Video: Emily Ryan highlights
See Iowa State signee and Central Plains star in action.
Smack dab in the middle of the state in the heart of middle America, Claflin, Kan., can easily be missed.
As of the last census taken in 2010, 645 people lived in Claflin, though locals say that number has soared to almost 700 in 2020.
Despite the small numbers, one of the most successful girls basketball programs in the country calls Claflin home. And the 2019-20 campaign was a historic one for Central Plains
, which is currently riding the third-longest win streak in girls basketball history at 136 games.
Like so many teams across the nation, the Oilers lost out to the coronavirus pandemic.
Central Plains, a school of just 65 students, was 25-0 when the season was cut short prior to the state semifinals. The Oilers were two wins away from their seventh consecutive state title.
The team's final game mirrored the previous 24 with a 93-47 victory over Ingalls in the first round of the state's 1A tournament, a state record 42nd straight playoff triumph.
According to the Great Bend Tribune
, MaxPreps State Player of the Year Emily Ryan
, an Iowa State signee, scored 20 points and surpassed the 3,000-point barrier on an assist by Kassidy Nixon
early in the second quarter.
Ryan, a 5-foot-9 senior point guard, also passed the 700-assist career mark in the first half of that game and she recorded six steals to finish with 599 for her career, No. 1 in state history. She scored 16 in the first half and sat out most of the second half, like she did most of the season when she averaged 29 points per game.
At spacious United Wireless Arena in Dodge City, five others scored in double figures in their season finale:
(12 points), Nixon (11), Delaney Rugan
(11), Jennah Jeffrey
(10) and Addison Crites
It was nearly a perfect final performance to another perfect season – only two games earlier than expected. The KSHSAA canceled play after the March 12 game due to the virus. The team left the building that night in a flood of tears. As did many.
"Like everyone else I was shocked," Central Plains coach Pat Stiles told MaxPreps. "I figured since we (all eight teams) got there we would figure out a way to finish. Maybe we would empty the stands. It was pretty disappointing for sure. Not so much for me, but the worst part was seeing how devastated the girls were. We had five seniors who had gone 104-0 and won three state titles. It was an unbelievable group. They played so well together and were playing so well at the end. Frankly, it was hard to take."
Despite the disappointment, many of the Oilers' accomplishments are etched in the Kansas High School State Record Book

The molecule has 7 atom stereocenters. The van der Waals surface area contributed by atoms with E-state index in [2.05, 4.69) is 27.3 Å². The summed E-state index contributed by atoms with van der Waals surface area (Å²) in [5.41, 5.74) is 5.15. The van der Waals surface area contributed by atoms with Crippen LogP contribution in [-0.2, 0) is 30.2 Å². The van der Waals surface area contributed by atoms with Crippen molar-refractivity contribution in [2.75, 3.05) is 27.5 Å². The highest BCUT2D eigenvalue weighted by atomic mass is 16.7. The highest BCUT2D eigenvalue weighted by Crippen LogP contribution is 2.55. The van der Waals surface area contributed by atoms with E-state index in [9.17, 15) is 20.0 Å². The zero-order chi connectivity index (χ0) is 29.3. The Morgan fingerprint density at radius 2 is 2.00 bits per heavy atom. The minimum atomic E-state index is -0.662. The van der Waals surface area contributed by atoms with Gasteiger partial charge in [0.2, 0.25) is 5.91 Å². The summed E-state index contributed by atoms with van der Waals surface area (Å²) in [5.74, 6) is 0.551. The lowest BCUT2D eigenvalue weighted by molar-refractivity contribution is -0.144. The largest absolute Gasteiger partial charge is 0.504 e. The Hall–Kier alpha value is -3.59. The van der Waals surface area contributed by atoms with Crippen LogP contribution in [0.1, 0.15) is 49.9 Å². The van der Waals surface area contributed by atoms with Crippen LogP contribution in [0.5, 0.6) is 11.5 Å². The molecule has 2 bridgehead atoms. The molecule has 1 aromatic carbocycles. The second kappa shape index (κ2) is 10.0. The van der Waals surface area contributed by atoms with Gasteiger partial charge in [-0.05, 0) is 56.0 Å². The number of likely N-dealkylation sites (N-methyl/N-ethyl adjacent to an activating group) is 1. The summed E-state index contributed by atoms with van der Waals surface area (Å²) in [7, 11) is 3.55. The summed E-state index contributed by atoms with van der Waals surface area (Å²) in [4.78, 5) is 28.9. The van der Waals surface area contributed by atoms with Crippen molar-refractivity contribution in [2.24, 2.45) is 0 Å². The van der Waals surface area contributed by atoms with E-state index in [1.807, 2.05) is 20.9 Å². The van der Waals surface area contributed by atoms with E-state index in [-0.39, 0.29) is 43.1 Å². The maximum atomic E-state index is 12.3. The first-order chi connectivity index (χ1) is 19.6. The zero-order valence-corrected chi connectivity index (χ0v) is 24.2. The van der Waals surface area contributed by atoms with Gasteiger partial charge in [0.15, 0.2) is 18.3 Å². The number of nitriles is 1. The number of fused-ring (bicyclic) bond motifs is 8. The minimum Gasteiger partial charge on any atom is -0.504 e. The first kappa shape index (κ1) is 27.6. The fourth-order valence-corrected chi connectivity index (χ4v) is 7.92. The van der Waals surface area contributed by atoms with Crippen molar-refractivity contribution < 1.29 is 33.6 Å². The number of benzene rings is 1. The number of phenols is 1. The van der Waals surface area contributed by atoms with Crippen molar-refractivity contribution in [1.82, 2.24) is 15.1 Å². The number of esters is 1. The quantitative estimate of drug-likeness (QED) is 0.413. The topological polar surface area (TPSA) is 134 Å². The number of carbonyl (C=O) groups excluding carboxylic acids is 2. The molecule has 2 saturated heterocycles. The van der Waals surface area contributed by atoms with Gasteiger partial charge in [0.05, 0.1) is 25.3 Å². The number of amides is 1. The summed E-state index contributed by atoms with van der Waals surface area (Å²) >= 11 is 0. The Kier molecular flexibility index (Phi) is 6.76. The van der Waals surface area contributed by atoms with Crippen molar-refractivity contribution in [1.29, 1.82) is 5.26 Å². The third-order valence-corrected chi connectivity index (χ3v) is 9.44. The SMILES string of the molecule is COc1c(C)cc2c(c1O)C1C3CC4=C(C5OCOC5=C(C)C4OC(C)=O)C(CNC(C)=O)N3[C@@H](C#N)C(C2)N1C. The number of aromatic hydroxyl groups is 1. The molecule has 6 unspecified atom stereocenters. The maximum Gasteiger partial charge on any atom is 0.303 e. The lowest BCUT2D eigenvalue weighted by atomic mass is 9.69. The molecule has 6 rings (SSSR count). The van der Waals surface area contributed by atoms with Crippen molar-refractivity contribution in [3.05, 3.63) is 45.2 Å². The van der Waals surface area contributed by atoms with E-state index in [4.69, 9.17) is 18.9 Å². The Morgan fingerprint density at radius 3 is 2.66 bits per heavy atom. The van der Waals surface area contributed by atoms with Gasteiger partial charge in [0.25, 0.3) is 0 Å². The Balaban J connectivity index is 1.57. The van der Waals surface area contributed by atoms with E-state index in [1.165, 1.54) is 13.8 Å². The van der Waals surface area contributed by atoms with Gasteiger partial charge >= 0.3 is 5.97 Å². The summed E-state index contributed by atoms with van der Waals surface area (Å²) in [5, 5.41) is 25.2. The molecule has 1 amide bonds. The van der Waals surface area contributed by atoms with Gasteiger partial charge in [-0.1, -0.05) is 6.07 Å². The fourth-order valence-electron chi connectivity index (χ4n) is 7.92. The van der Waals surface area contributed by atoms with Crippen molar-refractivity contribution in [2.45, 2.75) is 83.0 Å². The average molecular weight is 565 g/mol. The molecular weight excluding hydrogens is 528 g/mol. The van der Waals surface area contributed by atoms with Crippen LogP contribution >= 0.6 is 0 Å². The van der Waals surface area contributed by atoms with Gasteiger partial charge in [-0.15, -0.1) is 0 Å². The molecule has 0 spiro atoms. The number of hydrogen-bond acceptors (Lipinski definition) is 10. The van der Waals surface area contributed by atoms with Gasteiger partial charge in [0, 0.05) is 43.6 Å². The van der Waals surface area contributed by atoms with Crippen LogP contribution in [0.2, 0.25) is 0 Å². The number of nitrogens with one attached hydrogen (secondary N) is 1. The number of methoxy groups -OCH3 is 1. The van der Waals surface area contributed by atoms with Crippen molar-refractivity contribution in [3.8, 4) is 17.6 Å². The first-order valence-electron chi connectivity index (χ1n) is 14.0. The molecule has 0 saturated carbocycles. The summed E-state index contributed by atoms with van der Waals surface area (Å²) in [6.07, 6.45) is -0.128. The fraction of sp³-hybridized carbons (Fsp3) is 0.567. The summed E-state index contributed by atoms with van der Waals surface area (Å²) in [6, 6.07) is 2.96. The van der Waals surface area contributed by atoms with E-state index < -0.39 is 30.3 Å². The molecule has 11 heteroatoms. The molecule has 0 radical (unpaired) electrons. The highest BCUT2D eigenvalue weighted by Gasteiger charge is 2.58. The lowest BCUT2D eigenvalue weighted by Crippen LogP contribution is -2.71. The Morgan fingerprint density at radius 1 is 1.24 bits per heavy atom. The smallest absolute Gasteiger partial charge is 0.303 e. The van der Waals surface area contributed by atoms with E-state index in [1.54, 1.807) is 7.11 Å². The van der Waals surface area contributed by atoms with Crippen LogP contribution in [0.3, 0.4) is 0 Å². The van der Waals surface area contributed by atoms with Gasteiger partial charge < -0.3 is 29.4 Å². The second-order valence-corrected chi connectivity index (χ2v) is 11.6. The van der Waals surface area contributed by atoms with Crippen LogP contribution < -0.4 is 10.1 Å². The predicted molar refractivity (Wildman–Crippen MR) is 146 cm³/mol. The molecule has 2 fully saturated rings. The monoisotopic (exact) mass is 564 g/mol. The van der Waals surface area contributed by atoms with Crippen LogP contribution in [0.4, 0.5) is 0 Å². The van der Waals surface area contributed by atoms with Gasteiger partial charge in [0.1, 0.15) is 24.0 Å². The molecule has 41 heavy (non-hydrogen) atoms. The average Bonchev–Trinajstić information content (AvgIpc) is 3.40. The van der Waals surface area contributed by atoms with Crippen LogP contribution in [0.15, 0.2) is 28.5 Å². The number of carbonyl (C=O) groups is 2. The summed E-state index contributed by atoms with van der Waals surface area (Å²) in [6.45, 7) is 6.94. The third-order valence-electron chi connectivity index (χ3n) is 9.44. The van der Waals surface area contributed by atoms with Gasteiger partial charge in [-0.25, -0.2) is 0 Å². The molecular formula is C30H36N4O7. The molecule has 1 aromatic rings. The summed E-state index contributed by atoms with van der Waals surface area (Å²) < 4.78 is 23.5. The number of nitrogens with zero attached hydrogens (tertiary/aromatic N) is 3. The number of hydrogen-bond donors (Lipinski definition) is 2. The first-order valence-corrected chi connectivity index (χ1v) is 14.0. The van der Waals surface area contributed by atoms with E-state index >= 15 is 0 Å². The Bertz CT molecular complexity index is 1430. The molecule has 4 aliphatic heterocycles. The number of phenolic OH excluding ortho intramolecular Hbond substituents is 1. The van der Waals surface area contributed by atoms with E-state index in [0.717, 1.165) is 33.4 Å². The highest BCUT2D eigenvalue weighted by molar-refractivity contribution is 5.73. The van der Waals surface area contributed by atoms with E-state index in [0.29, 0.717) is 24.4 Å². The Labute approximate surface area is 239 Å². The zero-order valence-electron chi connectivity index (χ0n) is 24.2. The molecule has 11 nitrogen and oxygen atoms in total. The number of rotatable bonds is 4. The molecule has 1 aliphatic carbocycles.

They set state marks for scoring defense (21.2 allowed per game), average margin of victory (57.1), field goal percentage (57.1) and fewest fouls (276).
They also set single-game records for field goal percentage (74.6) after hitting 44 of 59 attempts in a 96-17 win over Ness City.
Ryan set state records for field goal percentage in a season (79.6) and career (73.8). She made 408 of 451 career free throws (90.5 percent), also a state mark.
The 136-game win streak is the longest — boys or girls — in 67 years, according to the National Federation of High Schools Record Book.
Stiles, whose daughter Jackie is the state career scoring leader and a member of the Women's Basketball Hall of Fame, said the team never focused on win streaks or state titles.
"We just talk about being the best team we can be," Stiles said.
Though Stiles won't coach this group again, he said the impression they made will never be forgotten. He said it was the best of the previous six that won state titles and the best he's seen in Claflin in 38 seasons as a coach. Claflin High School, where Jackie Stiles scored 3,603 career points, merged into what is now Central Plains 10 years ago.
"To have this much talent at a school of 65 is pretty amazing," he said. "It's such a great group of kids to be around. It was a true privilege to coach them. They just did everything the right way. They played with such pride. We never had a bad practice. And all of that reflected to the games in how focused and precise they were. No matter how it ended it was going to be sad for it just to be over. It just would have been easier to swallow on the court."
Stiles understands the health and safety of the kids, and all Kansas residents, went into the decision. A day after, he addressed the team and offered some perspective.
"We talked about that they're going to face tougher hardships down the road," he said. "More so I promised them that they had so many special memories ahead of them that will pale a state basketball championship. Things like graduating from college, getting married, having children. They're going to make many more special memories in the future because of the quality people they are."